University of Vigo, HealthyFit Research Group (SPAIN)
About this paper:
Appears in: EDULEARN16 Proceedings
Publication year: 2016
Pages: 4625-4629
ISBN: 978-84-608-8860-4
ISSN: 2340-1117
doi: 10.21125/edulearn.2016.2115
Conference name: 8th International Conference on Education and New Learning Technologies
Dates: 4-6 July, 2016
Location: Barcelona, Spain
Nowadays, the use of active methodologies in Spanish universities has been constant because it encourages centring the teaching-learning process in the student. Nevertheless, the use of such methodologies, although it is positively valued, does not mean an active participation by the students if they will not gain a direct benefit from it.

The objective of the present study was to evaluate the degree of involvement of our students in non-compulsory learning activities based on active methodology developed in the current academic course for two different subjects of year 2 Degree in Physiotherapy.

It was an observational retrospective study on the students’ attendance and involvement in three active methodology activities developed in two different compulsory subjects of the Degree in Physiotherapy, academic year 2015-2016. The proposed activities were Aronson Jigsaw technique, an activity based on an educational video and autonomous working using different documents related to the subject. Variable assessed were the students’ attendance to the activities and their subject assessment on the different activities.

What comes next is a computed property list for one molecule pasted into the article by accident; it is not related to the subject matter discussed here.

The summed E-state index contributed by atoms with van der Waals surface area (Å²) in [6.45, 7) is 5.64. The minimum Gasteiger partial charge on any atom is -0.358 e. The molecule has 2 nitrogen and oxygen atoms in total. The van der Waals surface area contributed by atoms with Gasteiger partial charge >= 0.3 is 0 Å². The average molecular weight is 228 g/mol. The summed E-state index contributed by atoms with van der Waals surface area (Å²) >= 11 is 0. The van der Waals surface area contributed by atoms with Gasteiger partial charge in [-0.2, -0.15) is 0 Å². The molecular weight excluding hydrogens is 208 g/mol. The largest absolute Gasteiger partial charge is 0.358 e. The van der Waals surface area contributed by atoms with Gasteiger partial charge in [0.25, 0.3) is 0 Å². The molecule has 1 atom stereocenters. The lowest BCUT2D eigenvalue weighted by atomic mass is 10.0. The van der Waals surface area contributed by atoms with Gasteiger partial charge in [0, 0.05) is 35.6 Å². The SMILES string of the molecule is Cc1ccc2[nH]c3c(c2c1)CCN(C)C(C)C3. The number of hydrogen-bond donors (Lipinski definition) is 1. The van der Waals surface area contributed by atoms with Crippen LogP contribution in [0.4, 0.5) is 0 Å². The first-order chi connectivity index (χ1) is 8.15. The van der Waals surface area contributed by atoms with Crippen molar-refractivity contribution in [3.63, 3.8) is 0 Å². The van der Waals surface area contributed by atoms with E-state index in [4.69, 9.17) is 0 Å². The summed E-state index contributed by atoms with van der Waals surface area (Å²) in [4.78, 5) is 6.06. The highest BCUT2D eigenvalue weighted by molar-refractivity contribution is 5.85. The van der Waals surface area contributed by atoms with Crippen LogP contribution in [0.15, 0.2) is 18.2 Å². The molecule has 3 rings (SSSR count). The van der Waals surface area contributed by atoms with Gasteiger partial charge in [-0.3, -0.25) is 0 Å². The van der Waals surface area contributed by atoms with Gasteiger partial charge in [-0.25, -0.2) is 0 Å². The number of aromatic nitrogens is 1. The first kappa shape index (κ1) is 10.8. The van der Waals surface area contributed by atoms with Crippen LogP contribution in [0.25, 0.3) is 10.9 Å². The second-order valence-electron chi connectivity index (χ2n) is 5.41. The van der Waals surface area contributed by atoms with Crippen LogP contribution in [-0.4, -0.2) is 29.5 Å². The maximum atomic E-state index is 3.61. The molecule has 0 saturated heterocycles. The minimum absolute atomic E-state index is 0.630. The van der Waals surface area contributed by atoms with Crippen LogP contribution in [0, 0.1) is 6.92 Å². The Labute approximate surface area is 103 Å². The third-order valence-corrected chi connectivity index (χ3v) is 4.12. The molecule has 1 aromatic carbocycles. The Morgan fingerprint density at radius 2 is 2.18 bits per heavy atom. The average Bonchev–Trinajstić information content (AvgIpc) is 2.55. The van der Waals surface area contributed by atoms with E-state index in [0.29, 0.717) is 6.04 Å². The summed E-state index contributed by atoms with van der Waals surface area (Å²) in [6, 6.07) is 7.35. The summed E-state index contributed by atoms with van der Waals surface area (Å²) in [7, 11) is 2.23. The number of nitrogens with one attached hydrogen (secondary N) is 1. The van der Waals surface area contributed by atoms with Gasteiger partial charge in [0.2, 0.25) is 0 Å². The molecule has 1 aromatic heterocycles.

The students’ attendance was high for the three activities: Aronson Jigsaw technique, 47 of 49 enrolled students, activity with educational video 37/49 and autonomous work with different documents 39/46. The students involvement with previous working related to the different activities was clearly smaller than the attendance sections. In the activity with educational video, 18/37 students had read the documents previously delivered and 35/37 students attended the previous explanatory class. Related to the autonomous work, 15/39 students had read the documents previously delivered. The three activities were positively assessed by the students: Aronson Jigsaw technique 3/5, activity with educational video 4.41/5 and autonomous working 3.69/5.

In conclusion, we could point out that, although students positively assess those active learning methodologies, it appears necessary that their involvement in those activities should be encouraged through any positive or negative consequence on their final grades for each subject.
Active learning, Student participation, High Education, Physiotherapy.